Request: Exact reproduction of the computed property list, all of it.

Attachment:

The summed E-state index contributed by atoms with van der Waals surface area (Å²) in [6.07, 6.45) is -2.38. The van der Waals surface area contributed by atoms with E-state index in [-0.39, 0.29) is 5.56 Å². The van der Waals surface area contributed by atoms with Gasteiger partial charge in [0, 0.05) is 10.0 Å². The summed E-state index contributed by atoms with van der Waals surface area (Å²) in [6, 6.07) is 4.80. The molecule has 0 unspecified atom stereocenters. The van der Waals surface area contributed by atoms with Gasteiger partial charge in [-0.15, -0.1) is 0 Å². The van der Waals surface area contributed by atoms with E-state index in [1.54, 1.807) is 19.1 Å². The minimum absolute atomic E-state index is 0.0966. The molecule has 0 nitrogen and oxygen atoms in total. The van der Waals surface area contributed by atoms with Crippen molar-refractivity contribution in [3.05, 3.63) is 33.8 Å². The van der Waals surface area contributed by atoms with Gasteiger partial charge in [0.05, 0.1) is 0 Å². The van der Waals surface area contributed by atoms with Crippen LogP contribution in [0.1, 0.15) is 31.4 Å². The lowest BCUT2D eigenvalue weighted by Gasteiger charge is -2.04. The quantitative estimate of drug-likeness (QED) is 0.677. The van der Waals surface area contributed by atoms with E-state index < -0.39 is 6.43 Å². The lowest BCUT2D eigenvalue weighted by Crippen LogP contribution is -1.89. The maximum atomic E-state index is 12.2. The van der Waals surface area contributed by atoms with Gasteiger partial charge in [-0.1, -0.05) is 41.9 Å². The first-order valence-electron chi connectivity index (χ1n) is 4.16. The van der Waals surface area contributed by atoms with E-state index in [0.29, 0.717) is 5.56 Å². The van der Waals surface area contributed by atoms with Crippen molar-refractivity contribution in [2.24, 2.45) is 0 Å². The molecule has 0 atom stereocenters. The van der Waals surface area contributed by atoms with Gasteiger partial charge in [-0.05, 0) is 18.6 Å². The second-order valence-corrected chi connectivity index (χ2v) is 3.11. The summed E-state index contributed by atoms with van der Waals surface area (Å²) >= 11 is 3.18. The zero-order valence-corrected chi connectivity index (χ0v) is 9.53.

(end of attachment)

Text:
The summed E-state index contributed by atoms with van der Waals surface area (Å²) in [6.07, 6.45) is -2.38. The van der Waals surface area contributed by atoms with E-state index in [-0.39, 0.29) is 5.56 Å². The van der Waals surface area contributed by atoms with Gasteiger partial charge in [0, 0.05) is 10.0 Å². The summed E-state index contributed by atoms with van der Waals surface area (Å²) in [6, 6.07) is 4.80. The molecule has 0 unspecified atom stereocenters. The van der Waals surface area contributed by atoms with Gasteiger partial charge in [-0.15, -0.1) is 0 Å². The van der Waals surface area contributed by atoms with E-state index in [1.54, 1.807) is 19.1 Å². The minimum absolute atomic E-state index is 0.0966. The molecule has 0 nitrogen and oxygen atoms in total. The van der Waals surface area contributed by atoms with Crippen molar-refractivity contribution in [3.05, 3.63) is 33.8 Å². The van der Waals surface area contributed by atoms with Gasteiger partial charge in [0.05, 0.1) is 0 Å². The van der Waals surface area contributed by atoms with Crippen LogP contribution in [0.1, 0.15) is 31.4 Å². The lowest BCUT2D eigenvalue weighted by Gasteiger charge is -2.04. The quantitative estimate of drug-likeness (QED) is 0.677. The van der Waals surface area contributed by atoms with E-state index < -0.39 is 6.43 Å². The lowest BCUT2D eigenvalue weighted by Crippen LogP contribution is -1.89. The maximum atomic E-state index is 12.2. The van der Waals surface area contributed by atoms with Gasteiger partial charge in [-0.1, -0.05) is 41.9 Å². The first-order valence-electron chi connectivity index (χ1n) is 4.16. The van der Waals surface area contributed by atoms with E-state index in [0.29, 0.717) is 5.56 Å². The van der Waals surface area contributed by atoms with Crippen molar-refractivity contribution in [2.24, 2.45) is 0 Å². The molecule has 0 atom stereocenters. The van der Waals surface area contributed by atoms with Gasteiger partial charge in [-0.05, 0) is 18.6 Å². The second-order valence-corrected chi connectivity index (χ2v) is 3.11. The summed E-state index contributed by atoms with van der Waals surface area (Å²) >= 11 is 3.18. The zero-order valence-corrected chi connectivity index (χ0v) is 9.53.